I sat in the back seat of a police patrol car handcuffed with a mind imprisoned by addiction. My day had finally arrived after months of a manhunt by state detectives for operating a fraudulent prescription enterprise to support my obsession and compulsion with cocaine. No more unmarked police cars staked outside the crack houses that I frequented or my mother’s home or in pharmacy parking lots waiting to capture me. No more paranoia as I wrote fraudulent prescriptions for Percocet, Xanax, Vicodin and cough syrup with codeine using names of doctors who didn’t know me nor I them. My medical license had been revoked for failure to maintain adequate sobriety in the state of Pennsylvania and New York after surrendering my license in New Jersey a few years earlier. I sat in shorts, tee-shirt, no underwear, and $10 in my pocket. I had been on my way to a late-night pharmacy to fill a prescription for Vicodin and Xanax. It was supposed to have been a 10-minute transaction, but it would be three years before I would experience freedom again.
With three county bench warrants and a fresh warrant by the state, I was fearful but also felt relieved because the stress of being a wanted criminal was overwhelming. Just six years ago, I was a fully-licensed physician working in an extremely lucrative seven office practice. The fear of going to prison was surpassed by my desire to live a drug-free life.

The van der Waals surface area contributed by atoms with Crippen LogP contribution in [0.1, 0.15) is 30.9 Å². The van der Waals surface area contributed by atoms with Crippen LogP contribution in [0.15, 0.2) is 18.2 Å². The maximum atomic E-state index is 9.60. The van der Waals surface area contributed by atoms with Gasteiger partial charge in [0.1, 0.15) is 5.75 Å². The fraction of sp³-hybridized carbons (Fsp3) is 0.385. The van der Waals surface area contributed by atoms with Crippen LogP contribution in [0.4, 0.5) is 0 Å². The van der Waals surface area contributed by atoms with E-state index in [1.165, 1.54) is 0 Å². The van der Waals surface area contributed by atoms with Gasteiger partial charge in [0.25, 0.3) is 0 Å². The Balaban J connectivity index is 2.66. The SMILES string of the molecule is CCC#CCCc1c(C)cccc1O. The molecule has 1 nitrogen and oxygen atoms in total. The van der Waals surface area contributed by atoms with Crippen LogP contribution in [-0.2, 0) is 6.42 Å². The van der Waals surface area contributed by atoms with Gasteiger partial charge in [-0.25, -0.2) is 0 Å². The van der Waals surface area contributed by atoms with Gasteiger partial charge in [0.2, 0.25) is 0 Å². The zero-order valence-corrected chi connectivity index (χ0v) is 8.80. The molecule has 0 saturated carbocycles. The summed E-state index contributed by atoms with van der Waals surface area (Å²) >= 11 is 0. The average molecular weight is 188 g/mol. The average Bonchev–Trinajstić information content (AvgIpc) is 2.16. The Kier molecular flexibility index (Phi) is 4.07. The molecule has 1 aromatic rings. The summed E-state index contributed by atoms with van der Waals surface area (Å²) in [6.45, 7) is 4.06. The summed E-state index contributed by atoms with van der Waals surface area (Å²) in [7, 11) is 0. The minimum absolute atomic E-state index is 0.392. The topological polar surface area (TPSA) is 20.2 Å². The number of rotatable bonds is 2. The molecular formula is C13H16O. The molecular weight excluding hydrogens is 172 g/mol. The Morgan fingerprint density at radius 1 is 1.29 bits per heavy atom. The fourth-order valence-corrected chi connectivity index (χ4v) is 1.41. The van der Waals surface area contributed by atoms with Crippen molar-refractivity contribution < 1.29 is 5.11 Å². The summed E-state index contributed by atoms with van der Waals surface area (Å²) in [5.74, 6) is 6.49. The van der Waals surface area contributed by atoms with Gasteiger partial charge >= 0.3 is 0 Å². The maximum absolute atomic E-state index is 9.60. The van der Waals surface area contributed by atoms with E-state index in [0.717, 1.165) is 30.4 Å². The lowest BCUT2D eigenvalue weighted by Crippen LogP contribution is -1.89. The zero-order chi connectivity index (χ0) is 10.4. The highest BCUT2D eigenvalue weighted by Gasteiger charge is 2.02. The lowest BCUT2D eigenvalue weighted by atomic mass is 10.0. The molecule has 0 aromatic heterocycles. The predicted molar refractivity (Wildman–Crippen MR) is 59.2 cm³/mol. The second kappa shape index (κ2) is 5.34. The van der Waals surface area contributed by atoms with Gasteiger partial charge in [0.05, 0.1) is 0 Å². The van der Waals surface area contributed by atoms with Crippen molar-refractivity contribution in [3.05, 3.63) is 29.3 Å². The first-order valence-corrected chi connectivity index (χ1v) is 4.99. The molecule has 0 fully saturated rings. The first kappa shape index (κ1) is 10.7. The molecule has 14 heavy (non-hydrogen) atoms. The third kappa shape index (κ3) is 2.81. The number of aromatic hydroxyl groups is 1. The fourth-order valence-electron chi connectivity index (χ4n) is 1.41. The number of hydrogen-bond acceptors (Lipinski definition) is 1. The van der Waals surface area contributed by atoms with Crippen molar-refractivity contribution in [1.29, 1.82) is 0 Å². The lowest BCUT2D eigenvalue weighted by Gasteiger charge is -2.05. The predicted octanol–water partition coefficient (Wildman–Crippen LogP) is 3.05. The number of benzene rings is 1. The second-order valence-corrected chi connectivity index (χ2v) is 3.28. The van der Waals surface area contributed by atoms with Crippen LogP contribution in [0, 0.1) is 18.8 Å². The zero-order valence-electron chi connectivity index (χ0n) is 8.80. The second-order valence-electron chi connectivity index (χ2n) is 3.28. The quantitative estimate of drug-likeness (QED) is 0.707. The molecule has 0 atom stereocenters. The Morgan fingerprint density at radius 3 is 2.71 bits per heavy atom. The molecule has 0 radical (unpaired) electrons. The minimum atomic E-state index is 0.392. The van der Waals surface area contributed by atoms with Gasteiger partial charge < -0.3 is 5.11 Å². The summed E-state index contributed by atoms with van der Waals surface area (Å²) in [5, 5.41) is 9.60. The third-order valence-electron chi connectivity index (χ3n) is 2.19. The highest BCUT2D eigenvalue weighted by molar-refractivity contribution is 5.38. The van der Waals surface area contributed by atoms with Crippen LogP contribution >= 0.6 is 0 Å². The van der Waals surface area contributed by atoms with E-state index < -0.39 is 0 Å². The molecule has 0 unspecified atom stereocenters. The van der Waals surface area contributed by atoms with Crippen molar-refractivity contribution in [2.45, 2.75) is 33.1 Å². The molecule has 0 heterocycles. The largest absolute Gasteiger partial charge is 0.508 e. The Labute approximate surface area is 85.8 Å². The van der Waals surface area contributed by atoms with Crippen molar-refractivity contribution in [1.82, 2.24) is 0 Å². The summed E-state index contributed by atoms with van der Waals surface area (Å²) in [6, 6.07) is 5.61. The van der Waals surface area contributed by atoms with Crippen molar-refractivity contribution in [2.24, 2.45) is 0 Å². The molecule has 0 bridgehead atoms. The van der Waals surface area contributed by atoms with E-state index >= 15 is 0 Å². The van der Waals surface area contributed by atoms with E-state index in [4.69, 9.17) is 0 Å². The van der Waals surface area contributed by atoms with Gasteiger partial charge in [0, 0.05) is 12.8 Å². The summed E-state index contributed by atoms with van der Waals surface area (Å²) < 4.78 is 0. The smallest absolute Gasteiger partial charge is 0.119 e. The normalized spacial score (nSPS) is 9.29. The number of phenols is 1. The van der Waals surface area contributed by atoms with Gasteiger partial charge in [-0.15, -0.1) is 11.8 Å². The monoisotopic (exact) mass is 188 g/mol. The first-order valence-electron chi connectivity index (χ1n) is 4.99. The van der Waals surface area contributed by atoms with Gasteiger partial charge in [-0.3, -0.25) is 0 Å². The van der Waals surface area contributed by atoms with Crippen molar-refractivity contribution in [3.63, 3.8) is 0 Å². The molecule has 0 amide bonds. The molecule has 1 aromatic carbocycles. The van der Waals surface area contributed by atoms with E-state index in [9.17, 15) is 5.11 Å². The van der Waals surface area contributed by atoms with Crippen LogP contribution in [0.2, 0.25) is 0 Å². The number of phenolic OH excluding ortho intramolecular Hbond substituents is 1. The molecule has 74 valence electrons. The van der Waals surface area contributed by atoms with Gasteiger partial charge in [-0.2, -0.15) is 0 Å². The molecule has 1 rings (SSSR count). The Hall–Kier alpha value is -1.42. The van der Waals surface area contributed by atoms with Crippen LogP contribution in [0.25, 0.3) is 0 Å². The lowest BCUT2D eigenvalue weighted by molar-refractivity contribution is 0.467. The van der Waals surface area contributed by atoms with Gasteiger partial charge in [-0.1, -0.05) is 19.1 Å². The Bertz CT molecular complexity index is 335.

However, as I attempted to falsify my identity by presenting fake identification cards, I was still was dubious about going to prison because I had worked in prisons as a physician earlier in my career. I had examined male rape victims, sutured lacerations from shanks (homemade knives) and treated head injuries sustained from metal mop wringers. I knew prison could be a violent, vicious place.
The holding cell was crowded, and I still had the anesthetic property of cocaine in my body. I recalled from my prison doc days that fingerprints could be distorted by heat or clear fingernail polish — I had neither, but I did have teeth. Out of raw fear of being identified by fingerprint analysis, I began biting my fingertips. I had accomplished the distortion of nine of them before my name was called for processing. It was the print of my right thumb — the intact tenth finger — that initiated my confinement and my foray into the criminal justice system.
For four years, without a medical license, I had survived by doing the only thing that I knew well enough to make a living — writing prescriptions. It started by rewriting prescriptions for patients who had no insurance in the name of someone else who had insurance, for medicine that was medically indicated. One day I rewrote for a prescription of Percocet for a patient in severe pain, and the pharmacist filled it. I did it again, this time out of curiosity, and the pharmacist filled the prescription again. It was the early 2000s, and Percocet was just a sprouting seed at a maximum 5 mg pill.